The alpine country placed 26 out of 49 countries in the ranking by LGBTI advocacy group ILGA-Europe, three places down on last year and confirmation that it continues to lag far behind other European countries including Norway (2nd), the UK (3rd), France (5th), Portugal (6th) and Spain (9th).
The report ranked the 49 countries based on their laws pertaining to same-sex marriage, adoption, rights for transgender people and more.
Switzerland met just under 31 percent of the report's criteria for equal rights, far behind Malta on 88 percent, which retained its status as the most gay friendly nation in Europe for the second year running after introducing a gender identity law and ban on harmful conversion practices.
In its review of Switzerland in 2016, ILGA-Europe praised the rejection of a popular initiative on taxation which would have narrowed the definition of marriage as being between a man and a woman, potentially blocking the path to a legalization of same-sex marriage in the future.
Unlike in many other European countries gay people in Switzerland cannot marry or adopt children, but they have had the right to enter into a registered civil partnership since 2007.
The Rainbow Europe report welcomed the country’s decision last year to allow registered civil partners to adopt each other’s children from previous relationships.
Parliament approved the new law in March and it will not face a public vote after a campaign to launch a referendum against it failed to get the required number of signatures.
ILGA-Europe also picked out Switzerland’s decision to lift the ban on gay men giving blood, and several court decisions in favour of non-binary people wishing to change their names.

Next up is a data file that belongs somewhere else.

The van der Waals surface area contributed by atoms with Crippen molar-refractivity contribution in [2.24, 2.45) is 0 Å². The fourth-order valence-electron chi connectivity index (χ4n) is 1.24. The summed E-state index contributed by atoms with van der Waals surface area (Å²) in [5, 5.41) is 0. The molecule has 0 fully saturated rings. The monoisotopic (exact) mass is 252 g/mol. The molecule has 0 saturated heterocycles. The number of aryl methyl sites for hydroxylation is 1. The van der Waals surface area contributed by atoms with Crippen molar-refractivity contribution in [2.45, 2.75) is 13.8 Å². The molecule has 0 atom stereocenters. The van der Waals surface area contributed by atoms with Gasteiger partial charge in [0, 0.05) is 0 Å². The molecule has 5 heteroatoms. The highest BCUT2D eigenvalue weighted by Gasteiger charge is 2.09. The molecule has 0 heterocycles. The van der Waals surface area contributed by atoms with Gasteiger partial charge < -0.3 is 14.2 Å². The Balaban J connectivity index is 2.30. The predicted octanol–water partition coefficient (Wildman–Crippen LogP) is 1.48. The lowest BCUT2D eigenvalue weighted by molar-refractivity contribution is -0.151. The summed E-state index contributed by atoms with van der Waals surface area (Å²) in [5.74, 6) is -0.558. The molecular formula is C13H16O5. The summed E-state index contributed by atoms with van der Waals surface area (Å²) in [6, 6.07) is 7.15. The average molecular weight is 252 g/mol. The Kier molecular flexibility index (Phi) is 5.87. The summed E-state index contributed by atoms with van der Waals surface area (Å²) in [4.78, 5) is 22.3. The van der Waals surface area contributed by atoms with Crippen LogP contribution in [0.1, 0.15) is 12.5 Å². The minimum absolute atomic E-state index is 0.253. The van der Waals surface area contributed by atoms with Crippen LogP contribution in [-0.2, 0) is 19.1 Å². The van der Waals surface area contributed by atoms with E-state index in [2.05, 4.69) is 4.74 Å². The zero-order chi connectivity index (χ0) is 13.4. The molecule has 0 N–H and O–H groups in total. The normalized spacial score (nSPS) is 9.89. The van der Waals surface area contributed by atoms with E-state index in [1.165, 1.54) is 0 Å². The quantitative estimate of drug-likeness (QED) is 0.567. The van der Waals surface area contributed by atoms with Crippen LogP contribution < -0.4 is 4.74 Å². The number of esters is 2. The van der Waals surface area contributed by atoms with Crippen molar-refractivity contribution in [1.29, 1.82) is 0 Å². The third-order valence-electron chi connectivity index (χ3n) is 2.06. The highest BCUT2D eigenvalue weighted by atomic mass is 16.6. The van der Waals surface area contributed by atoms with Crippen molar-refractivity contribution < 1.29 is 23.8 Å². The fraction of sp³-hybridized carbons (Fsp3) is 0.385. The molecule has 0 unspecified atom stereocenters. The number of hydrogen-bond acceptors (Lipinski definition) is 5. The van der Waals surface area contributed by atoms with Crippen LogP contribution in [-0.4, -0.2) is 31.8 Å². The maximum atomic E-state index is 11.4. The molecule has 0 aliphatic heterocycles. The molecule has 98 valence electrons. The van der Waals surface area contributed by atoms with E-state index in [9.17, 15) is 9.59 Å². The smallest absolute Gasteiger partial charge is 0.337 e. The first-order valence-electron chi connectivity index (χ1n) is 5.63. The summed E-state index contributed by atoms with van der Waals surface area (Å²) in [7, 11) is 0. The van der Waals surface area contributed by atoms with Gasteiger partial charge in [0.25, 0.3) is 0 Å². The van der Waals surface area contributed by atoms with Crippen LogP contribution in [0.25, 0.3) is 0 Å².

However it said it was “disappointing” that the Swiss government rejected calls to introduce a new anti-discrimination action plan, and criticized the lack of references to LGBTI people in hate crime and hate speech laws.
Homophobic crimes are not currently registered as such by police, something gay rights organizations feel is a mistake, since it means no data is available to indicate the scale of the problem.
As a result gay rights umbrella organization Pink Cross helped instigate a new helpline last year for victims of homophobic crime to report it as such.
The helpline recorded over 100 cases in the first three months.
To improve LBGTI rights in Switzerland the report recommended the country update its anti-discrimination laws to explicitly include references to gender identity and sexual orientation, and include these references in an equality action plan. The rights of trans people should also be protected through a specific national action plan, it said.
Speaking to The Local last year, Bastian Baumann of Pink Cross said he was “cautiously optimistic” about the prospects for political reform on the subject of gay rights in Switzerland.
“I think our society is way ahead of our politics in some topics like changing marriage rights or adoption rights. The world will not stand still and the politics need to hurry so they don't lose sight.”
According to a 2015 survey a majority of Swiss back same-sex marriage.
The full ranking: